I don’t know how people can run this show for any longer than the four weekends we’re running it; it’s exhausting. All that up and down on one flight of stairs after another in suits and ties, corsets and heels— Egad! Even just our three remaining weekends have got me wondering how we’ll manage. Especially as roughed up as we are. Never in my life have I worked on a show that’s provided opportunities for quite so many injuries as this one has. I wish I had a picture of my latest addition. It’s rather a beauty, really. A 1″ wide by 3″ high scraped bruise on my right bicep. Watch for it this weekend if you stop out. Made it all by myself with a piece of arm and a bit of door frame.
There’s not a one of us that doesn’t have a scratch or a scrape somewhere, and some of the injuries sustained are definitely more major than others, but the average Wound Roster for each of us includes a body full of oddly shaped bruises of indeterminate origin; bright red scrapes from running aground of backstage corners; scuffs and splinters from brutal railings; and flaps of angry skin hanging precariously from knees, shins, fingers, feet, and elbows as reminders that doors and door frames, windows and window frames, buckets, mops, plates, mallets, and staircases are not items to be trusted nor trifled with. Ever.
It’s nearly midnight and I begin fulfilling my meager addition to the department-wide mandatory overtime at work tomorrow. Best head off to bed and save these worries for daylight. Nighty night, all, and may your neuroses not be as ridiculous as these.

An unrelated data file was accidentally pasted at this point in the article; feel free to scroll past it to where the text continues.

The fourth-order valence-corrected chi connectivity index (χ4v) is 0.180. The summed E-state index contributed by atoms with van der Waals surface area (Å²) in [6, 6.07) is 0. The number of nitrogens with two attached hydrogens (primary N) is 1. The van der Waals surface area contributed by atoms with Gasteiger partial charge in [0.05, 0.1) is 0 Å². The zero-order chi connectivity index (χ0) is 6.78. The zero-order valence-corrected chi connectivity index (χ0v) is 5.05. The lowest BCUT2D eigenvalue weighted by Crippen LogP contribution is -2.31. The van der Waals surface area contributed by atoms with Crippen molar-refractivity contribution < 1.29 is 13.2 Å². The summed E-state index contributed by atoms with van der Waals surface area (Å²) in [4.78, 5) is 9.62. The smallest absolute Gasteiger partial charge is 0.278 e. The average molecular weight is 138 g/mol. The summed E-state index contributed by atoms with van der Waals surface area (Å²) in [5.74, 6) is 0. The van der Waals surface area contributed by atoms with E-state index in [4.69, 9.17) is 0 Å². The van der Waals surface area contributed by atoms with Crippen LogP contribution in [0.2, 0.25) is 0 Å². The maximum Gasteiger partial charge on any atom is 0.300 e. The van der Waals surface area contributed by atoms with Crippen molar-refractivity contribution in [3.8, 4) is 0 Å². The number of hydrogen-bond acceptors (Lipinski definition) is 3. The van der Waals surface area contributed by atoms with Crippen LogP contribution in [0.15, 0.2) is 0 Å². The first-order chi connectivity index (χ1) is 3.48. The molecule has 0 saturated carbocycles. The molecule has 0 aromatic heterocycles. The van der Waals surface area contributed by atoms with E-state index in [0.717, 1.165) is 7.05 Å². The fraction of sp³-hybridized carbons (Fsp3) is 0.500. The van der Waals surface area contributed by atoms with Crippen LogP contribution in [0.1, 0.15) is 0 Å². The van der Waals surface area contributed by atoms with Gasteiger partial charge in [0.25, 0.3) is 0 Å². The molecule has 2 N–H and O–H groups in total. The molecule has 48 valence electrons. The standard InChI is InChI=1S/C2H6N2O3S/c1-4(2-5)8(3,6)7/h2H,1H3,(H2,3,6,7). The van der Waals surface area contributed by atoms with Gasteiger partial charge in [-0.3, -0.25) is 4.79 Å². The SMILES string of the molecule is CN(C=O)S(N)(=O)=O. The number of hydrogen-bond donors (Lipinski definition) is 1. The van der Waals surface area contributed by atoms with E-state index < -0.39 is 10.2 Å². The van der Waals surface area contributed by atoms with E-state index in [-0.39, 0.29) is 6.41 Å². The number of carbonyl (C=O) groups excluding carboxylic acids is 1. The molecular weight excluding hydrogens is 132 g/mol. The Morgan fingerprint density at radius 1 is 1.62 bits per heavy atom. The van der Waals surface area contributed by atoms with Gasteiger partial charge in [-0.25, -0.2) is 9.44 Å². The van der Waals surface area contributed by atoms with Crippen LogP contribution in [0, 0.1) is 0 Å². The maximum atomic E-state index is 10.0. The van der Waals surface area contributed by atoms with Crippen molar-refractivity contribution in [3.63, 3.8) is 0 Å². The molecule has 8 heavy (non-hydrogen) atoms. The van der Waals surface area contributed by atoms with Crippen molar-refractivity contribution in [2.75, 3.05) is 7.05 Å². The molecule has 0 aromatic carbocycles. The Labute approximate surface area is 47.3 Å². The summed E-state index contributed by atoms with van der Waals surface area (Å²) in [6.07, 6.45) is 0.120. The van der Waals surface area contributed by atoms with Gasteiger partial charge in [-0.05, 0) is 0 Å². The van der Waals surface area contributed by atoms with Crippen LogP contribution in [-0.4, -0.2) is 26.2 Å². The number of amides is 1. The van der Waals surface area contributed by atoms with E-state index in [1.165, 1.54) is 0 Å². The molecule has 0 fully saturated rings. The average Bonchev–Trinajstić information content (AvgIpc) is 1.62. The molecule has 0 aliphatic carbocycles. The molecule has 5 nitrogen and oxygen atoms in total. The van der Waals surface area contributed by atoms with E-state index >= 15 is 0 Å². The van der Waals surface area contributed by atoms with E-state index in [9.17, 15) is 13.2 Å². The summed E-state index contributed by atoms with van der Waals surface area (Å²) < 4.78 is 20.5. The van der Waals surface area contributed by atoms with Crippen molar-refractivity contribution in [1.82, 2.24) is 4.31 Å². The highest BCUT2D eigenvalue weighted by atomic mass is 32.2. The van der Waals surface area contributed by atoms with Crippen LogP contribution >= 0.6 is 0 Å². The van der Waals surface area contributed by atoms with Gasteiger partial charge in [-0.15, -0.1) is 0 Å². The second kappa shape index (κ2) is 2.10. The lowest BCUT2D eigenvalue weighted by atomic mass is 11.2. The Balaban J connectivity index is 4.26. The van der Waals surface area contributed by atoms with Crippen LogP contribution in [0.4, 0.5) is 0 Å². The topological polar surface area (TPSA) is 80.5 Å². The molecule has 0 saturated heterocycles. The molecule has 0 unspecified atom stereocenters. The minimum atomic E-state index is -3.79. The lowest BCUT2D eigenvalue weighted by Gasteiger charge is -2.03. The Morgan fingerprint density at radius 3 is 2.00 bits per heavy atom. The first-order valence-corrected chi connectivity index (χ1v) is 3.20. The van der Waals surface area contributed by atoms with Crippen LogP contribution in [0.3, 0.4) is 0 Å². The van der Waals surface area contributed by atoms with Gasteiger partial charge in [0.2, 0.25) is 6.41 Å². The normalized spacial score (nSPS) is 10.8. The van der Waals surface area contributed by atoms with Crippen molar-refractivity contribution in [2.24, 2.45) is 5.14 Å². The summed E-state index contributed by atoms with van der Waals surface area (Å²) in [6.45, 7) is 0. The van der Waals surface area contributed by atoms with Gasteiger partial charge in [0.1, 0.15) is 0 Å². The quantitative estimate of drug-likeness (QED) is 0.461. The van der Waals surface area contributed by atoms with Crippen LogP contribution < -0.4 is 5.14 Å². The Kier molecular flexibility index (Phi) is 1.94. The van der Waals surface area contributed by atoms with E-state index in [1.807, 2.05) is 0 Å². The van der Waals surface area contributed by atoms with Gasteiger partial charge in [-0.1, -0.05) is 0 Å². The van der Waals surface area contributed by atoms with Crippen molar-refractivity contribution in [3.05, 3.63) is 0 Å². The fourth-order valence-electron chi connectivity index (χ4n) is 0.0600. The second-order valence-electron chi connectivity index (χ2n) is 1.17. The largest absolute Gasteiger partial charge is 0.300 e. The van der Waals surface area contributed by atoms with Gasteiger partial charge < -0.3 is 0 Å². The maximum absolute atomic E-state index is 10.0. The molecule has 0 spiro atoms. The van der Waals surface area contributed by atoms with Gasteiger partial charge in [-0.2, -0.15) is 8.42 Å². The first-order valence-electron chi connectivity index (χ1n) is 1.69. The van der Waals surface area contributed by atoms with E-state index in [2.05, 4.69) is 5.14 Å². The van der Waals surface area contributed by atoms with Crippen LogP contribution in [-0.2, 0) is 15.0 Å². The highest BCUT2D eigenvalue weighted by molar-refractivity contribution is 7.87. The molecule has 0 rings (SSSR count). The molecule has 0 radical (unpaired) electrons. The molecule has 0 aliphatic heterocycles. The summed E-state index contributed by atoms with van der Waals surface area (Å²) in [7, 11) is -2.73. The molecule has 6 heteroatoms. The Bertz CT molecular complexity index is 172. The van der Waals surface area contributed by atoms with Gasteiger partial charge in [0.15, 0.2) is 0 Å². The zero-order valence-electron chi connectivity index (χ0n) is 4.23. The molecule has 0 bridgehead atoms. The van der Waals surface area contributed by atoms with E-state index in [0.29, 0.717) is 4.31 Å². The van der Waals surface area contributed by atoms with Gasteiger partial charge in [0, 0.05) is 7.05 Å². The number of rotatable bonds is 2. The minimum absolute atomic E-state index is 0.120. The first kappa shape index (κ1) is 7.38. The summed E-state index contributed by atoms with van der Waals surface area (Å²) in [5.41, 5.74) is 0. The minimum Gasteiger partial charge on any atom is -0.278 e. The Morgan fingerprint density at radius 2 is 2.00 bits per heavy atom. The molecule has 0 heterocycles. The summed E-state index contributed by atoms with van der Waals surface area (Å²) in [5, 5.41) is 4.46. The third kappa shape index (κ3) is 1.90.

ETA: The first review- the only review?- is in, and it’s a good one. Very solid, very positive. Keyed in on a few folks whose work I am so happy to see recognized in print. (Extra big hoorays for my buddy Matthew who is super awesomely funny in this show!! :D)
From “Noises Off Delves Behind the Scenes” from the Waukesha Freeman
Director Mark Salentine bravely took on this challenging play but was greatly aided by a very talented, competent cast, which made the difficult look relatively easy. Matt Patten, the consummate comic actor, led the way with his singular antics as Garry Lejuene. Randall Anderson was quite engaging as the insecure hemophiliac Frederick, and David Kaye as the stagehand who filled in for any missing person was quite funny with his deadpan style. I liked the way Cindy Zauner, always reliable in any role, played the dumb housekeeper Dotty Otley, too.
The other competent actors included Nathan Berish, who played Lloyd, the harried director; Ruth Arnell, always good at the dumb blonde roles; Jenny Kosek, who’s convincing as the overwhelmed stage manager; Belinda Blair, who tries to keep everyone happy and focused, an impossible task; and the well-meaning Robert A. Zimmerman as the unreliable burglar.
Kind of hoping there’s another review in the works so there’s an additional outside written opinion that paints the rest of us as perhaps a bit more than “competent.” Yikes! If anything else does come around I’ll post a link here, but until then… um… Yeah I got nothin’.
ETA: Review Numero Dos, From “Noises Off! at the Sunset Playhouse is great summer fluff” from Vital Source Magazine
This exuberant and fast paced farce requires the ablest of actor bodies for as it is intense physical comedy, along with synchronized timing to complete in rapid succession while appearing effortless. Each member of the cast successfully provides this, including the lanky Matthew J. Patten (Garry Lejeune), who falls down a flight of stairs and integrates a most appealing hand dialogue with coordinating dialect into his role. Ruth Arnell (Brooke Ashton) pertly gives her character, both the ‘on’ and ‘off’ stage persona, a delightful pout. The returning Sarah Laak Hughes (Belinda Blair) remains a charming addition while Nathan Berish (Lloyd Dallas) directs this entire on stage house of fun with proper British arrogance. The production indeed takes an entire team effort to perform this complicated play, and does so with a confidence that deserves applause.
Yay! Pretty nice, huh? Yeah, I thought so too. :)